The News Media Association (NMA) said that the “draconian” legislation, contained in Section 40 of the Crime and Courts Act 2013, was an “unfair and undemocratic attack” on free speech that would have a “chilling effect” on newspapers’ ability to report on matters of public interest.
Submitting its response to the UK Department for Culture, Media & Sport’s consultation on press regulation, the organisation said the proposed law, which has been criticised by free speech campaigners as well as newspaper editors, would mean that newspapers outside of the state-recognised system of regulation would be forced to pay the costs of claimants in legal actions, even if the newspaper was found by a court to have told the truth.
NMA chairman Ashley Highfield said: “Section 40 is designed to force newspapers into a system of state-backed regulation which the industry views as entirely unacceptable and incompatible with the principles of free speech.
“Not a single significant publication has signed up to Impress, the state-recognised regulator funded by one wealthy donor, with the vast majority of the industry choosing instead the new tough self-regulatory regime under Ipso which is independent of the industry and completely free from state control.”
Highfield, who is also chief executive of Johnston Press, owner of The Scotsman, added: “Section 40 would have a hugely negative impact upon the press industry both here in the UK and overseas. Newspaper titles would be forced to close and our democracy would be poorer for it. This harmful legislation must be repealed immediately.”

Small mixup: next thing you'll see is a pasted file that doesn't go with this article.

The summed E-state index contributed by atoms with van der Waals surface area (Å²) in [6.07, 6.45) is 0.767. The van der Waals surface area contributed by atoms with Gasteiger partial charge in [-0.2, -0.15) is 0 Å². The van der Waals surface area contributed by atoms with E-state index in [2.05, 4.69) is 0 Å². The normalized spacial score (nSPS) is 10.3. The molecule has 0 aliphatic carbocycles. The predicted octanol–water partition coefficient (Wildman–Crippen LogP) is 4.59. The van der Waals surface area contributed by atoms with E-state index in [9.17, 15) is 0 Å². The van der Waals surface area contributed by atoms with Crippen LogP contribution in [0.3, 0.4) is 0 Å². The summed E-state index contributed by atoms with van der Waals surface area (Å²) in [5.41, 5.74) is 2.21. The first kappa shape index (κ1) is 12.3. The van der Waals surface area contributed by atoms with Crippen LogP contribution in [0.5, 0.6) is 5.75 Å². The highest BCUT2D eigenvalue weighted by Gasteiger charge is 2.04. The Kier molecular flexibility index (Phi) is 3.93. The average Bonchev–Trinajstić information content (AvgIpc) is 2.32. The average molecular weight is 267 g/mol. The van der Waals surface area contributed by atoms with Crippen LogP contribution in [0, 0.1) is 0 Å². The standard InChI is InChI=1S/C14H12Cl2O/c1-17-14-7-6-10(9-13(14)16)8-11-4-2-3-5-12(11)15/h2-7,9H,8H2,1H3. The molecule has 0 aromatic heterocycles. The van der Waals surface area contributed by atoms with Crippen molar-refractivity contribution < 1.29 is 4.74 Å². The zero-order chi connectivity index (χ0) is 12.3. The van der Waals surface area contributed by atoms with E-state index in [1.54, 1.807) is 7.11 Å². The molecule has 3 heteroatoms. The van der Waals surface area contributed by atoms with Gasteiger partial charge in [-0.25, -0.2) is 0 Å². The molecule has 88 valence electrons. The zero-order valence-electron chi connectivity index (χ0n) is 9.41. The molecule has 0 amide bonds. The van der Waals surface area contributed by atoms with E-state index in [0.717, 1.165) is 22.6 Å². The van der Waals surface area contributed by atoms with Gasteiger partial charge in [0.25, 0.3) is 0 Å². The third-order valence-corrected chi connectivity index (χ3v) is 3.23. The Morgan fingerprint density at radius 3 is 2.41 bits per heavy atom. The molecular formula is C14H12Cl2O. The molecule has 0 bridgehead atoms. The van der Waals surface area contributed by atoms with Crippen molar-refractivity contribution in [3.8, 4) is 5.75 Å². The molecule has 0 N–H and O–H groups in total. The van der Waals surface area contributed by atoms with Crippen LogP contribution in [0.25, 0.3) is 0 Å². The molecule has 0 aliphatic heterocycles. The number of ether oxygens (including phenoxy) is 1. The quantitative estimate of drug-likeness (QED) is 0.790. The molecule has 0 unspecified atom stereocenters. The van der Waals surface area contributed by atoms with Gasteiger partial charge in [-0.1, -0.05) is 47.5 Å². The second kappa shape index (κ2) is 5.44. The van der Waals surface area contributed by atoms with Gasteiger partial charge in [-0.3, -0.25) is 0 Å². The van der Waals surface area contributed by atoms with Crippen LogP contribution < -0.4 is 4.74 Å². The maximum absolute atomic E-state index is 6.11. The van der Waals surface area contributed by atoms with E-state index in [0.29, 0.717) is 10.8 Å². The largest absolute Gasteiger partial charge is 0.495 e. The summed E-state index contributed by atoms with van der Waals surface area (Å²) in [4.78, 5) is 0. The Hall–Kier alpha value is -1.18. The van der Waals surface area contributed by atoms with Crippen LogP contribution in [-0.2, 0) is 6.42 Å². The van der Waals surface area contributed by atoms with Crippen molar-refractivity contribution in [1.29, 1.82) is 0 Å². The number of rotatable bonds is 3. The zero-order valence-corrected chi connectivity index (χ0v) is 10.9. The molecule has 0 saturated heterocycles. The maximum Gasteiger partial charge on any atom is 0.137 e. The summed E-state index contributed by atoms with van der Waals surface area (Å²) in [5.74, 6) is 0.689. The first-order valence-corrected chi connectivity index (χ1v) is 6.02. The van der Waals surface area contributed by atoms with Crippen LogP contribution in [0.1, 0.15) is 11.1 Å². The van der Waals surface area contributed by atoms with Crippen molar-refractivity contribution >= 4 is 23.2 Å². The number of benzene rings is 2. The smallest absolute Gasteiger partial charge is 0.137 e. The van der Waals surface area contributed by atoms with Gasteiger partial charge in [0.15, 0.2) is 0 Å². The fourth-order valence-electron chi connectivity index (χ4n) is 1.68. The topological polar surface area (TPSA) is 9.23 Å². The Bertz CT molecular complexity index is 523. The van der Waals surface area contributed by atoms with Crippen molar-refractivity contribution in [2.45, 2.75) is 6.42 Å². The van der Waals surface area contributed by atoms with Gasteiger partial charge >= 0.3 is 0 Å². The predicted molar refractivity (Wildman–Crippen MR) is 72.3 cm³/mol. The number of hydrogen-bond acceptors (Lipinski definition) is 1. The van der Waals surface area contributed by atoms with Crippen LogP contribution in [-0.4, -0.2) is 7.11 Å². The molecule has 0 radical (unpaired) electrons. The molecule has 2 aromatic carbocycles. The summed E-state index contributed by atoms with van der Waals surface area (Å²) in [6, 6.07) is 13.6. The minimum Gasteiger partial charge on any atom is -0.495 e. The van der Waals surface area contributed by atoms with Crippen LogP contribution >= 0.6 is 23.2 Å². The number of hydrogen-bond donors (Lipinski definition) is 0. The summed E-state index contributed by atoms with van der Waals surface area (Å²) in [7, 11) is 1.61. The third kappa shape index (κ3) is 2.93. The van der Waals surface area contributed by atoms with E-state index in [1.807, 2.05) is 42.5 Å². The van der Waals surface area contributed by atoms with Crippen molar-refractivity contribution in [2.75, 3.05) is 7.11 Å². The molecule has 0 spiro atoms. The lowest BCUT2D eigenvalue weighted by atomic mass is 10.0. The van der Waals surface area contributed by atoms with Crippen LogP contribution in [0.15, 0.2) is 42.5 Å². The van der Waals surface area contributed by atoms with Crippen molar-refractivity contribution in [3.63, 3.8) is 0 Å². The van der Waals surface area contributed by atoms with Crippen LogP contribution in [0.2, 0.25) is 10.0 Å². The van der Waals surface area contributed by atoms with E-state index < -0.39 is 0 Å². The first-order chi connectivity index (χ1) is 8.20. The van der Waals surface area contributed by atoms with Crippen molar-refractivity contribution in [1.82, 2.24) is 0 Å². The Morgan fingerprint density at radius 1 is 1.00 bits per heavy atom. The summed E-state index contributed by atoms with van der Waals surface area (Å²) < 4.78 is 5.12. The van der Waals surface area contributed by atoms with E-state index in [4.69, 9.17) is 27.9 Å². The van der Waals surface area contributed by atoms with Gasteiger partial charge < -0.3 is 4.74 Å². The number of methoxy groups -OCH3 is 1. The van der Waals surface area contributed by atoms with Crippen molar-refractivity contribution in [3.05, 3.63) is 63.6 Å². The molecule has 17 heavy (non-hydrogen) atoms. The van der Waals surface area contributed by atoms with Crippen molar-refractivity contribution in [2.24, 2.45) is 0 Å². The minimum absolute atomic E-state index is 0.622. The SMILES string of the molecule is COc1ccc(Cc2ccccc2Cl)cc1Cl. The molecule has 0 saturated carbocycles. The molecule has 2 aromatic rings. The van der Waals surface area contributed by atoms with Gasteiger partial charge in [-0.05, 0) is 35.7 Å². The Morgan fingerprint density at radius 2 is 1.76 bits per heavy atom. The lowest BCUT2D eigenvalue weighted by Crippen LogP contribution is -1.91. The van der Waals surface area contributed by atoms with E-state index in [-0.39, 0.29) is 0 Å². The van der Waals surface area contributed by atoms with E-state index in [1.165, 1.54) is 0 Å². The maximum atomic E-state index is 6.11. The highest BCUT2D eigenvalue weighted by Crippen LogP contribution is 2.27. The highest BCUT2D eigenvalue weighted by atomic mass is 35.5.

The Section 40 proposals, which have yet to be implemented, have divided opinion between those who believe the measures are “fair” and those who fear they will severely limit the scope for newspapers to conduct investigative reporting to expose corruption and wrongdoing.
Conservative MP Damian Collins, chairman of the Culture, Media & Sport Committee, has said that the legislation should not be implemented as it risks harming freedom of the press – and thus democracy – while filling solicitors’ coffers.
Collins said that while press regulation is an important issue, the “greatest threat” to the media’s credibility comes from the rise of “fake news” on social media and elsewhere, rather than from newspapers.
Most newspapers have signed up to Ipso – the Independent Press Standards Organisation – a regulatory rival to Impress that is funded by the press. Ipso has not sought official recognition, and would therefore be faced with paying plaintiffs’ costs under the Section 40 provisions.